WASHINGTON — State transportation officials are warning of dire consequences for both improvement projects and the bond issues they may use to finance them if Congress allows federal aid for state and local highway and transit projects to end Sept. 30.

"There is a crisis brewing," said Susan Martinovitch, director of the Nevada Department of Transportation and president of the American Association of State Highway and Transportation Officials.

Both the federal gasoline tax and the authority for the Department of Transportation to spend the money aiding states and localities expire at the end of fiscal 2011. "Failure puts nearly everything we do at risk," said Kentucky Transportation Secretary Mike Hancock.

Hancock, Martinovitch, and officials from other states were meeting in Louisville and held a press conference to publicize how worried they are becoming.

"I cannot put out projects [for bid] not knowing if I'll have federal funding," Martinovitch said. "Projects currently under construction will need to be shut down."

Hancock said he was hoping there would be no ripple effect in the municipal bond market. He has no issuance coming up and therefore hasn't had to hold back. If there were a pending issue, Kentucky would be working with its bond advisors, Hancock said, adding, "My guess is we'd decide to wait" until there is some action from Congress.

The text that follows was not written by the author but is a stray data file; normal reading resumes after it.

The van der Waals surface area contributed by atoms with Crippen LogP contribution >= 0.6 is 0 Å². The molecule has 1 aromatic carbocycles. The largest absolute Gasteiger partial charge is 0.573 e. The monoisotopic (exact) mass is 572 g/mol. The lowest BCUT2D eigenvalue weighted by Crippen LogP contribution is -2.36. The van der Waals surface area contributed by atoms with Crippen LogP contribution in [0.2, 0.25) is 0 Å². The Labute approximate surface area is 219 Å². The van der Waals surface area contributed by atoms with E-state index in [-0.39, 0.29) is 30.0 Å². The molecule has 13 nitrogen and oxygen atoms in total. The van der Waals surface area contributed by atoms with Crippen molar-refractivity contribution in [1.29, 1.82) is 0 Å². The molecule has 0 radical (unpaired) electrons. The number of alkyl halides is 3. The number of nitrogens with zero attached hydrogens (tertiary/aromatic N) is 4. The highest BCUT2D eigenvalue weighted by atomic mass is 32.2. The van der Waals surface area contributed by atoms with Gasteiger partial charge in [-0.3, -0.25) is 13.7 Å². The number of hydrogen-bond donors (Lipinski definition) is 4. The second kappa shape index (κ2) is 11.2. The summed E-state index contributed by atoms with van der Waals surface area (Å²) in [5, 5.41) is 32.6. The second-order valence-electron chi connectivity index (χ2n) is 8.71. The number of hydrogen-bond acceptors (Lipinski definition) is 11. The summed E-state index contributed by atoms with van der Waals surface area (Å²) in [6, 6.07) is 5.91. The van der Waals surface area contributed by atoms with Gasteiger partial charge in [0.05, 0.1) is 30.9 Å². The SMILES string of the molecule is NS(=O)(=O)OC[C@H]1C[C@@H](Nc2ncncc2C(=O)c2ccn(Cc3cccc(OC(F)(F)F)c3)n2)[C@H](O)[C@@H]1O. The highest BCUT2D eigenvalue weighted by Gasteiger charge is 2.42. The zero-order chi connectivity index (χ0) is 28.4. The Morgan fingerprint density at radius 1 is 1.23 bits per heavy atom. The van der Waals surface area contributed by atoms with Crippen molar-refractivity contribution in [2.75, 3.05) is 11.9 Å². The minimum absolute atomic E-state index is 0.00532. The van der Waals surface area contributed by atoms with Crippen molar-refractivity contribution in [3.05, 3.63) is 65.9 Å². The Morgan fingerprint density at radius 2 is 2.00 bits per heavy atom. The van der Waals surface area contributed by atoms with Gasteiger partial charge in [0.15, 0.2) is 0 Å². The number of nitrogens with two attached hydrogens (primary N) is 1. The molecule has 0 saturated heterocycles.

Nevada has issued about $100 million of debt in recent years for road projects. Martinovitch said if she didn't get the federal money, "I won't get anything done but make bond payments and struggle to find money for that."

There are 11 legislative days before the transportation programs expire. In that time, the House and Senate must agree to continue the 18.4 cents per gallon gasoline tax to keep money in the Highway Trust Fund. They also must agree to the 21st extension of the Safe, Accountable, Flexible and Efficient Transportation Equity Act: A Legacy for Users, or SAFETEA-LU, which expired in 2009.

It will have to be an extension because there is no possibility of reconciling longer-term proposals now on the table. Senate Democrats are backing the two-year, $109 billion bill outlined by Senate Environment and Public Works committee chair Barbara Boxer, D-Calif. House Republicans are supporting a six-year, $230 billion bill.

Boxer plans to move on an extension in early September that would take four months to complete and thus escape the so-called super-committee's deficit-reduction plans, which are due by Nov. 23.

AASHTO executive director John Horsley said "we have not heard from" House Transportation Committee chairman John Mica.

Hancock said he has been confident Congress would pass the gas tax and extension without a fuss. Now, after the stalemate over policy provisions that shut down the Federal Aviation Administration, "I look back and my confidence is shaken," he said.

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